The Australian cockroach – an Australian pest

The Australian Cockroach

Appearance: The Australian cockroach is a common species of tropical cockroach, with a length of 23–35 mm. It is brown overall, with the tegmina having a conspicuous lateral pale stripe or margin, and the pronotum with a sharply contrasting pale or yellow margin.

Habitat: The Australian cockroach is one of several species of peri-domestic cockroaches (cockroaches that live mostly outdoors, but occasionally may be found indoors) and the most common cockroach species found outdoors in southern Florida. This species resembles the American cockroach but can be distinguished by the presence of light yellow bands on upper margins of the fore-wing.

Eggs: The eggs are deposited into an ootheca (a structure where eggs are held together) with a length of up to 11. The ootheca is attached to and carried by the adult female on the tip of her abdomen and deposited long before the eggs hatch.

Nymphs: Nymphs are wingless, although wing bud structures may be present in later stages. Light-yellow spots on top of the abdomen can be found on the nymphs of the Australian cockroach. This is a characteristic that can distinguish this species from other species of the genus Periplaneta. The nymphs become mottled (spotted or blotchy) gradually as they malt through the five nymphal instars.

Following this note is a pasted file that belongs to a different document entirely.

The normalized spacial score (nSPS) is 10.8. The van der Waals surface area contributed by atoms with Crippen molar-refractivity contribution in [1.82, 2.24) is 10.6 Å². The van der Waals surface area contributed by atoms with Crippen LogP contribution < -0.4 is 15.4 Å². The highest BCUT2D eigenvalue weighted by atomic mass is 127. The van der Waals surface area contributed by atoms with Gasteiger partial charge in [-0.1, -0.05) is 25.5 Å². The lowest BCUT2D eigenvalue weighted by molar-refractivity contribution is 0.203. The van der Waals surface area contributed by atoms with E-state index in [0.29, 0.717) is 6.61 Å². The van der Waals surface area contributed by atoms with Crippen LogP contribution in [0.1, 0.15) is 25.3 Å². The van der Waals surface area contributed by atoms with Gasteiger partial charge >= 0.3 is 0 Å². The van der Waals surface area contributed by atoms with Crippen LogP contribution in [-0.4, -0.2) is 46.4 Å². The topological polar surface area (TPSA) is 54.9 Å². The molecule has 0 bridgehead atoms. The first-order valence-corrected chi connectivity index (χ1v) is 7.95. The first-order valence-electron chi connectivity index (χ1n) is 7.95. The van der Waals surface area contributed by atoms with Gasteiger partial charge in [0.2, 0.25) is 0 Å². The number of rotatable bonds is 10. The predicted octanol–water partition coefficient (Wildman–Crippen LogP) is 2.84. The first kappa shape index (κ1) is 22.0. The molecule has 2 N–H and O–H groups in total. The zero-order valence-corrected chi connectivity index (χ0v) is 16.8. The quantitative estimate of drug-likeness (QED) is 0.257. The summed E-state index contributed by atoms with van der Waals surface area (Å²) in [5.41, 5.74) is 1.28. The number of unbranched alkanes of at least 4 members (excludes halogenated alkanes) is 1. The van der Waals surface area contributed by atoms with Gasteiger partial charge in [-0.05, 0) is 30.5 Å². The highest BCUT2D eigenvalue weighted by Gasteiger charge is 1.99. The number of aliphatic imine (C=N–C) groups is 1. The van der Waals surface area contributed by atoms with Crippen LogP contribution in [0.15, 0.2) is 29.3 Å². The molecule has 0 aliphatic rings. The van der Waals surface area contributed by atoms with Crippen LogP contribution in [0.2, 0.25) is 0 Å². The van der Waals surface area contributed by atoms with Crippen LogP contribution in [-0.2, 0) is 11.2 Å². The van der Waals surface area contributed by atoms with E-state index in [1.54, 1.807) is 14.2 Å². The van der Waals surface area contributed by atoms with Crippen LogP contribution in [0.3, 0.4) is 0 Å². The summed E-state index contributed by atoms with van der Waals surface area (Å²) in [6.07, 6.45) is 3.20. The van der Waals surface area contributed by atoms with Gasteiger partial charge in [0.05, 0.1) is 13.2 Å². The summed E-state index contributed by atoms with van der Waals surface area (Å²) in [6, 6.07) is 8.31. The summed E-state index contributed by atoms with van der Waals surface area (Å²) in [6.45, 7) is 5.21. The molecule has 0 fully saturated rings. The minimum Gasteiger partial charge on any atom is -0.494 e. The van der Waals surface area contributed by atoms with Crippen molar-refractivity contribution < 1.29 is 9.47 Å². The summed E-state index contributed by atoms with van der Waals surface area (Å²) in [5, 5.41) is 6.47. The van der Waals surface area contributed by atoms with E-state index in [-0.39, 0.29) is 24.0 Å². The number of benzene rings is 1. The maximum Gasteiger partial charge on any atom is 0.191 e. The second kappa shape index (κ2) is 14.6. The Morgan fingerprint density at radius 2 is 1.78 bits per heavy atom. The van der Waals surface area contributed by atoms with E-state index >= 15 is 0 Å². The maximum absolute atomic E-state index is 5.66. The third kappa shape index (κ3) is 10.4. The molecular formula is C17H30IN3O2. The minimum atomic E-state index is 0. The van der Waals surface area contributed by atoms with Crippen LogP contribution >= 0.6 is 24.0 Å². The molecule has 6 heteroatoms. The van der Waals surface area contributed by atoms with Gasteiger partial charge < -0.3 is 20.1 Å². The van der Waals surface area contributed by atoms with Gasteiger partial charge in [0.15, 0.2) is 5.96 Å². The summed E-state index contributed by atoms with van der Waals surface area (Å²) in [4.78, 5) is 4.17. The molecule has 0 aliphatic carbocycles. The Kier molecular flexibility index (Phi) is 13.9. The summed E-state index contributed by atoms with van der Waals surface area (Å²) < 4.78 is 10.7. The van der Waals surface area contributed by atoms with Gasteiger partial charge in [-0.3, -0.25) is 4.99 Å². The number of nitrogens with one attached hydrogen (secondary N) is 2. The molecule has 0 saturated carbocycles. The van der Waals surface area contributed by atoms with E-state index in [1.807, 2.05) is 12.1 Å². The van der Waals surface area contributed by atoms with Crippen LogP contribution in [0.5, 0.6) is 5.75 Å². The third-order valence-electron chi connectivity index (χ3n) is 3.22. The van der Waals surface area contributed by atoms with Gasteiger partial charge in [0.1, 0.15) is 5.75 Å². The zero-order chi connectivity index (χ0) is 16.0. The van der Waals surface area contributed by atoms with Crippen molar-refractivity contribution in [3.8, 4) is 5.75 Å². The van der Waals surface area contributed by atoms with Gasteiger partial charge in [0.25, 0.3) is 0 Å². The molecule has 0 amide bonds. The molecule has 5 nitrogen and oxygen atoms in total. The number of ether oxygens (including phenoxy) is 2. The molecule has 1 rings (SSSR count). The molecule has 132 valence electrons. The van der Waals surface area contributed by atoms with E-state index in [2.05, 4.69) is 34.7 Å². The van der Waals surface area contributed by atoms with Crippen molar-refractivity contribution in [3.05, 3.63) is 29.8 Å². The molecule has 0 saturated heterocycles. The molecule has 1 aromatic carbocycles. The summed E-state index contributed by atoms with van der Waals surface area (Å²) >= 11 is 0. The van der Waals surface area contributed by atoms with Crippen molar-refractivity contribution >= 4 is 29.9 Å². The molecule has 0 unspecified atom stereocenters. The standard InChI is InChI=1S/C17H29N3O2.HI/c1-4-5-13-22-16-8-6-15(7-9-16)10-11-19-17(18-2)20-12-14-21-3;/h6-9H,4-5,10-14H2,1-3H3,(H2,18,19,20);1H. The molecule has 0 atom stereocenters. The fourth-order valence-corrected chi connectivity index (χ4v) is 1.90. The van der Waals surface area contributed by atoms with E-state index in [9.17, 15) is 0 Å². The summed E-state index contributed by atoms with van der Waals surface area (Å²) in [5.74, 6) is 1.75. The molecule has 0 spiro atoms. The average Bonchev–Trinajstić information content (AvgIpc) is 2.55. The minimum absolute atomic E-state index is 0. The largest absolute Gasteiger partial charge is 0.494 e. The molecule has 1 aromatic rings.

It is difficult to distinguish adult male and female Australian cockroaches from the dorsal (top) side. However, characteristics at the tip of the abdomen can be used for discrimination. The adult male cockroach has two pairs of appendages at the tip of the abdomen (a pair of styli and a pair of cerci). However, the adult female has only one pair of appendages in that area (a pair of cerci). Additionally, an abdominal plate (flat structure) projects beyond last true segment of the female.

Life cycle:  A complete life cycle of the Australian cockroach includes the eggs, five nymphal instars and the adult. An ootheca may contain 24 embryos, which require about 40 days to complete embryonic development. An adult female can lay about 20-30 ootheca in her lifetime.

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